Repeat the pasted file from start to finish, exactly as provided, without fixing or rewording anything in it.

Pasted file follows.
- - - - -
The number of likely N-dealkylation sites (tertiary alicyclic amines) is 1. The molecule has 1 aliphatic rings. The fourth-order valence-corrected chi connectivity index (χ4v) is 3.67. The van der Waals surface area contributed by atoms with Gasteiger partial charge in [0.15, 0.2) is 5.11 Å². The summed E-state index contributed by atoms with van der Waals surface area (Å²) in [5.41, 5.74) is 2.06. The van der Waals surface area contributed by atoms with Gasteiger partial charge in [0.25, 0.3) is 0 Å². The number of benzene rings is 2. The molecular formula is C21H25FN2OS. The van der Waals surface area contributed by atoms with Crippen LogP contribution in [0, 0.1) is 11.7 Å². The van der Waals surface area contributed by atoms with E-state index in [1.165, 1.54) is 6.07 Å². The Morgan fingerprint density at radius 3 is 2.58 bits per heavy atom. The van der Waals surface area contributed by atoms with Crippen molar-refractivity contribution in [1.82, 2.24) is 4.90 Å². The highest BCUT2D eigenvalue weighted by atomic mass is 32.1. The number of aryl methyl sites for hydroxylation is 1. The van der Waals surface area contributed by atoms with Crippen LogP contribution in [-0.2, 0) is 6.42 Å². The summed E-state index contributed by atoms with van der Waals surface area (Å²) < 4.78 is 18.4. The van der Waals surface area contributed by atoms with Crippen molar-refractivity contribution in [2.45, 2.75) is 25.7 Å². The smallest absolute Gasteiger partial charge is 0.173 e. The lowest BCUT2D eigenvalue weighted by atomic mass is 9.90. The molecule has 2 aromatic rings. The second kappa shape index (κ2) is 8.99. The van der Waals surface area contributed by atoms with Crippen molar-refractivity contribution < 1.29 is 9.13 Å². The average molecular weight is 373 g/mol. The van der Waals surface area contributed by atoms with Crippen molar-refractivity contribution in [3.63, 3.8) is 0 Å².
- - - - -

The number of likely N-dealkylation sites (tertiary alicyclic amines) is 1. The molecule has 1 aliphatic rings. The fourth-order valence-corrected chi connectivity index (χ4v) is 3.67. The van der Waals surface area contributed by atoms with Gasteiger partial charge in [0.15, 0.2) is 5.11 Å². The summed E-state index contributed by atoms with van der Waals surface area (Å²) in [5.41, 5.74) is 2.06. The van der Waals surface area contributed by atoms with Gasteiger partial charge in [0.25, 0.3) is 0 Å². The number of benzene rings is 2. The molecular formula is C21H25FN2OS. The van der Waals surface area contributed by atoms with Crippen LogP contribution in [0, 0.1) is 11.7 Å². The van der Waals surface area contributed by atoms with E-state index in [1.165, 1.54) is 6.07 Å². The Morgan fingerprint density at radius 3 is 2.58 bits per heavy atom. The van der Waals surface area contributed by atoms with Crippen molar-refractivity contribution in [1.82, 2.24) is 4.90 Å². The highest BCUT2D eigenvalue weighted by atomic mass is 32.1. The number of aryl methyl sites for hydroxylation is 1. The van der Waals surface area contributed by atoms with Crippen LogP contribution in [-0.2, 0) is 6.42 Å². The summed E-state index contributed by atoms with van der Waals surface area (Å²) < 4.78 is 18.4. The van der Waals surface area contributed by atoms with Crippen molar-refractivity contribution in [2.45, 2.75) is 25.7 Å². The smallest absolute Gasteiger partial charge is 0.173 e. The lowest BCUT2D eigenvalue weighted by atomic mass is 9.90. The molecule has 2 aromatic rings. The second kappa shape index (κ2) is 8.99. The van der Waals surface area contributed by atoms with Crippen molar-refractivity contribution < 1.29 is 9.13 Å². The average molecular weight is 373 g/mol. The van der Waals surface area contributed by atoms with Crippen molar-refractivity contribution in [3.63, 3.8) is 0 Å².